Saturday, March 2, 2019

8th Sunday Year C (Gospel: Luke 6:39-45) The splinter in your brother’s eye

The more scandals we hear about in our Church, the more disturbing it is. One thing I am glad of, is that people at the highest level in our Church have not been let off the hook. This is something that did not happen in the past. Thankfully we are getting beyond that. No one is above the law, or beyond conviction. Two cardinals have now been convicted of sexual abuse in the past and I’m glad they are being convicted, like anyone else. I have nothing against them personally, but no one should be above conviction, or just-punishment.

We are told not to judge. That has to be understood correctly. It is normal to judge a person’s actions. If someone murders another, it is morally wrong. If someone abuses another person, sexually, or in any other way, it is morally wrong and we can judge these things as right or wrong. The judgement we cannot make is the judgement of the heart. We cannot judge the heart of the person who did something like that, because only God can judge the heart. We don’t know what causes someone to act the way they do. I suspect that if we could see what goes on in the heart of each other, we would be a lot more merciful with one another.

The truth is, all of us are learning and will continue to learn until the day we die. This is God’s will for us, because the more we learn, the more we grow as people. The greatest learning we can do, is self-knowledge. The more we are able to look at ourselves honestly, the less likely we are to be over-critical of others. At the end of the day, if we are honest with ourselves, none of us is in a position to judge the heart of anyone else, and yet we do it all the time. It is very hard for us to distinguish between the actions of another from their heart. We tend to judge the person rather than their actions. If you turn it around, how would you feel if people only judged your heart, rather than by your actions. You know the way we do things and then are frustrated with ourselves, because we know we can do better, but our own weakness pulls us down.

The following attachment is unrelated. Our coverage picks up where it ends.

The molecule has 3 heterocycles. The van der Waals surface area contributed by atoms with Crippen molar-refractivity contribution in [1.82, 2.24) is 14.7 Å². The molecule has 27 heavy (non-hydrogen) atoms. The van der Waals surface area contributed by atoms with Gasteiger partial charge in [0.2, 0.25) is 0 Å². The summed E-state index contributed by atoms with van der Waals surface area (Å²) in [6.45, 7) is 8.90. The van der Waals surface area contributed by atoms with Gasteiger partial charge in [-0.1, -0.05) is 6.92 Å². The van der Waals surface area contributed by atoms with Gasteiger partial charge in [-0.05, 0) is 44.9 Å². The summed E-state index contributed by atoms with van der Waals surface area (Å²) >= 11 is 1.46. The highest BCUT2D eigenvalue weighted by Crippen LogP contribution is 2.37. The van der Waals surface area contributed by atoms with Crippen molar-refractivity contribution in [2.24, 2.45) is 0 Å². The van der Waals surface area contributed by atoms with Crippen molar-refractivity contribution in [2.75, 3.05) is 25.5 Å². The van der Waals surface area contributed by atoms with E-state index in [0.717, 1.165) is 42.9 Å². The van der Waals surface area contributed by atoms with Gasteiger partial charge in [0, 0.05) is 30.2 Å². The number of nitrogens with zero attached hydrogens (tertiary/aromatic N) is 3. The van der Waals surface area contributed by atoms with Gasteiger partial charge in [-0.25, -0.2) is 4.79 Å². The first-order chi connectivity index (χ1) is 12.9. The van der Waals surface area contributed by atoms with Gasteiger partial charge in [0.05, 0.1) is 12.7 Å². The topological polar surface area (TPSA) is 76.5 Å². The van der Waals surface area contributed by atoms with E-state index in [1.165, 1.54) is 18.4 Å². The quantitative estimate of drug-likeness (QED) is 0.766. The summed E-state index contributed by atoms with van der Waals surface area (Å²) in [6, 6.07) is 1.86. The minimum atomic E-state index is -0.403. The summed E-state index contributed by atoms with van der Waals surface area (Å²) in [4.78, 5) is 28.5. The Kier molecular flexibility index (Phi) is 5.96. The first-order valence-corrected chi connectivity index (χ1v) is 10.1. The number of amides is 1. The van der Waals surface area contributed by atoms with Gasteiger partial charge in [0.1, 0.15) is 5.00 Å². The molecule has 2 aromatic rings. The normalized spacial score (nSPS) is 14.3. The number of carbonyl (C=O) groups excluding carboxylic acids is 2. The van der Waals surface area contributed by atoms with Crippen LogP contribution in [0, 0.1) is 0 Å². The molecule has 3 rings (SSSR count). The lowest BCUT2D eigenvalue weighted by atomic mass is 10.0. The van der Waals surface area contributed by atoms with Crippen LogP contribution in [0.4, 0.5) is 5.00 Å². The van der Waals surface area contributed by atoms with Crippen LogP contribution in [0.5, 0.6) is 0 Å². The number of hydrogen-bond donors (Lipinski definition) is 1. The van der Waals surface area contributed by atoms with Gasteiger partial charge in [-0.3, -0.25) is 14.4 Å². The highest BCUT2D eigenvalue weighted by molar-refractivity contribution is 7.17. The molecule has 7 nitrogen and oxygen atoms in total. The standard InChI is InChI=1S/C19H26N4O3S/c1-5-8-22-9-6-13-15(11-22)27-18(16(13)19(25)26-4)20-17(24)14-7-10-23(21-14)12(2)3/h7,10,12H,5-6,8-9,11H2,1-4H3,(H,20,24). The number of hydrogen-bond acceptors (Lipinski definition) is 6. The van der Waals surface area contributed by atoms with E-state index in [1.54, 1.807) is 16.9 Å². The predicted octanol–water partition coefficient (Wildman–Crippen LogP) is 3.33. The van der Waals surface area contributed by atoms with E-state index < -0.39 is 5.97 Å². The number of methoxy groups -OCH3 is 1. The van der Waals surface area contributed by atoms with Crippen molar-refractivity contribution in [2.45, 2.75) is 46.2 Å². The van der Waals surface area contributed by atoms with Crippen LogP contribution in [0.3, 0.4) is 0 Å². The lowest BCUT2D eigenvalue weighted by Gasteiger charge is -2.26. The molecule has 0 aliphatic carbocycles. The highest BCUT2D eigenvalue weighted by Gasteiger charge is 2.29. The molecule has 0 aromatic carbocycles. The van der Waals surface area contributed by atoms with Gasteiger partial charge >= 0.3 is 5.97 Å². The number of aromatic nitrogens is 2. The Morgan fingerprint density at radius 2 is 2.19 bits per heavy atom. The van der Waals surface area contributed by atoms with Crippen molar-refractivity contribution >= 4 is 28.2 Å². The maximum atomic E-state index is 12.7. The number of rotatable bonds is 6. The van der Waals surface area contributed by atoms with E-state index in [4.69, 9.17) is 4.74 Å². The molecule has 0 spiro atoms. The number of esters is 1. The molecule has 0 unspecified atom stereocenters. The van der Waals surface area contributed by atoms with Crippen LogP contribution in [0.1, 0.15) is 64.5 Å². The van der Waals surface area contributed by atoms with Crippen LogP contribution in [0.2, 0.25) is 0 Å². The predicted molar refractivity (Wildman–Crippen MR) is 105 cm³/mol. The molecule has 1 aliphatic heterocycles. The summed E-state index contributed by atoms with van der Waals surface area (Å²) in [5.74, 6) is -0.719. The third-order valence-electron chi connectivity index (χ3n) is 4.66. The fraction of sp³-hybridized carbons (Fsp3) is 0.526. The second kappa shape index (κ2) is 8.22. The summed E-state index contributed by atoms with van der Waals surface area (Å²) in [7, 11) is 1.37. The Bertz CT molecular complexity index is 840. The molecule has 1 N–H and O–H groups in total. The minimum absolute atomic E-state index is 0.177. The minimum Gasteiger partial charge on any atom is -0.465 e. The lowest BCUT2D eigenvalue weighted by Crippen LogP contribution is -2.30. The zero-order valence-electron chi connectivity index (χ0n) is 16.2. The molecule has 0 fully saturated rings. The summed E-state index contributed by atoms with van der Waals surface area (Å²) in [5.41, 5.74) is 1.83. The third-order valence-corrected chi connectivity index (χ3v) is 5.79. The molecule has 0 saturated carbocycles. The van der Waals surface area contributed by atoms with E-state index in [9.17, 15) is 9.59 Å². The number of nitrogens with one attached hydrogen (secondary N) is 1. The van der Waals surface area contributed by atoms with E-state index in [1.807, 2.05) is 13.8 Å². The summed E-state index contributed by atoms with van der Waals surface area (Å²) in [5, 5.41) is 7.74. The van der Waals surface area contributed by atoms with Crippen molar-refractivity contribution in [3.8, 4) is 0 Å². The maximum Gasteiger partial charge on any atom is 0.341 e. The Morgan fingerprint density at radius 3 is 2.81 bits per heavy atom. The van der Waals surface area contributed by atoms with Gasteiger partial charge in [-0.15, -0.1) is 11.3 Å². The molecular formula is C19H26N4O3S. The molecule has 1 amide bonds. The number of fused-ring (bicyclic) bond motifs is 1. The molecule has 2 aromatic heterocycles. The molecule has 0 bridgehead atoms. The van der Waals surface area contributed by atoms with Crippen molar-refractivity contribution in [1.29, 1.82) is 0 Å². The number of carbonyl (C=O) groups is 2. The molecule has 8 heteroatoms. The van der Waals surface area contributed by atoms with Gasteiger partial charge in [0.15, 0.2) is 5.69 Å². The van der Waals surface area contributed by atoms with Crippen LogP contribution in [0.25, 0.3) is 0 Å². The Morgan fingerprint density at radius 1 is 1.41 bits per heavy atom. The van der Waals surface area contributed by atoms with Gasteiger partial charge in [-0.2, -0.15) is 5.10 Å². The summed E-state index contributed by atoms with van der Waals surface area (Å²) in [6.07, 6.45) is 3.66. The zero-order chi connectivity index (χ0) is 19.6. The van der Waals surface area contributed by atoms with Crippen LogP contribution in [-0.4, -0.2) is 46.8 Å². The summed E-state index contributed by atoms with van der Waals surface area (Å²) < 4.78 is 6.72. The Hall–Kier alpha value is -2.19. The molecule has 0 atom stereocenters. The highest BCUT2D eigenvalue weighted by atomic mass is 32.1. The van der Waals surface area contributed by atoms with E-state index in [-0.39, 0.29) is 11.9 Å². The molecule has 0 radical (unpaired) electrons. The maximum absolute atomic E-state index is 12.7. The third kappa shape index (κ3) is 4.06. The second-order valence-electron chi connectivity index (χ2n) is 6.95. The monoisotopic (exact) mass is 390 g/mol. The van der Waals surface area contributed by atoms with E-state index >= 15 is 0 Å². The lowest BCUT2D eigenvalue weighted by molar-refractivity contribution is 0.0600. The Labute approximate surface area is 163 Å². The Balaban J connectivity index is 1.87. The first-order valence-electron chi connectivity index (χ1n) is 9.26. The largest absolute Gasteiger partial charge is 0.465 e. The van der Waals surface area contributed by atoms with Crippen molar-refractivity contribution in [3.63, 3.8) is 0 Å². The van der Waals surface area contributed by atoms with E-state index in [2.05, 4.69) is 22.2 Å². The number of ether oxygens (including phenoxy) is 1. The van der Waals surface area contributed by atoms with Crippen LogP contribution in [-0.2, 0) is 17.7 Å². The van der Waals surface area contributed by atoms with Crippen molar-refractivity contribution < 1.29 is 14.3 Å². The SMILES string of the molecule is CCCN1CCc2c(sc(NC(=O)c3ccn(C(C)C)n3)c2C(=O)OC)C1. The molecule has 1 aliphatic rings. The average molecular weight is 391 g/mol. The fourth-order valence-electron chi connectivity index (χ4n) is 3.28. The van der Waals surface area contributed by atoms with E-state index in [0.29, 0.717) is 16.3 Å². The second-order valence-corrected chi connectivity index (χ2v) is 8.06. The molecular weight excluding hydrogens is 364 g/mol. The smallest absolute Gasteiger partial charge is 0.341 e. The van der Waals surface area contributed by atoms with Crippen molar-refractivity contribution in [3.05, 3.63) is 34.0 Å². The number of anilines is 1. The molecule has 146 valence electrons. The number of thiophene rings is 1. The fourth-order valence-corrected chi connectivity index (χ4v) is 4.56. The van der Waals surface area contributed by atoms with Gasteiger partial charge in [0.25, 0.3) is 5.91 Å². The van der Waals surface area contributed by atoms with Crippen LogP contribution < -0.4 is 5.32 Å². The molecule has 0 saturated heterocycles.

I remember in one of the parishes where I worked, an old lady went into a room for a meeting. In that room a carpenter was doing some work. She lost her temper with him and threatened to throw out his tools etc. Her reaction was completely out of proportion to what was going on. As it happened I turned up a few minutes later, but I realized she felt I was there to judge her. I knew that because the next time she came to me for Communion she had her head down; she wouldn’t look at me in the face. I felt the Lord saying to me, ‘You see the shame this woman feels because of her own weakness. Perhaps this is a temper she cannot control and it causes her great grief.’ It would be easy to write her off as a cantankerous old woman, without giving any consideration for the fact that maybe this is a weakness that she doesn’t have much control over and that causes her great humiliation. We cannot judge the heart. ‘Why do you notice the splinter in your brother's eye, but do not perceive the wooden beam in your own?

A woman once came with her son to Gandhi. She asked him to tell her son to give up eating candy, as he was totally addicted to it. Gandhi told her to go away and come back in three weeks. So she returned three weeks later. Then Gandhi said to her son, ‘You should give up all this candy, it is going to damage your health!’ The woman was puzzled and asked him why he hadn’t said that three weeks before. He told her that he was also addicted to candy, and so he had to give it up himself before he could tell her son to do it.

When I am in traffic and someone cuts me off, or does something that scares the heck out of me, I usually react like most of us and get angry with the person, calling them all kinds of words that aren’t in the bible. But then I try to stop myself and ask myself if I have ever done anything similar. That usually gets me to calm down.

‘Why do you notice the splinter in your brother's eye, but do not perceive the wooden beam in your own?

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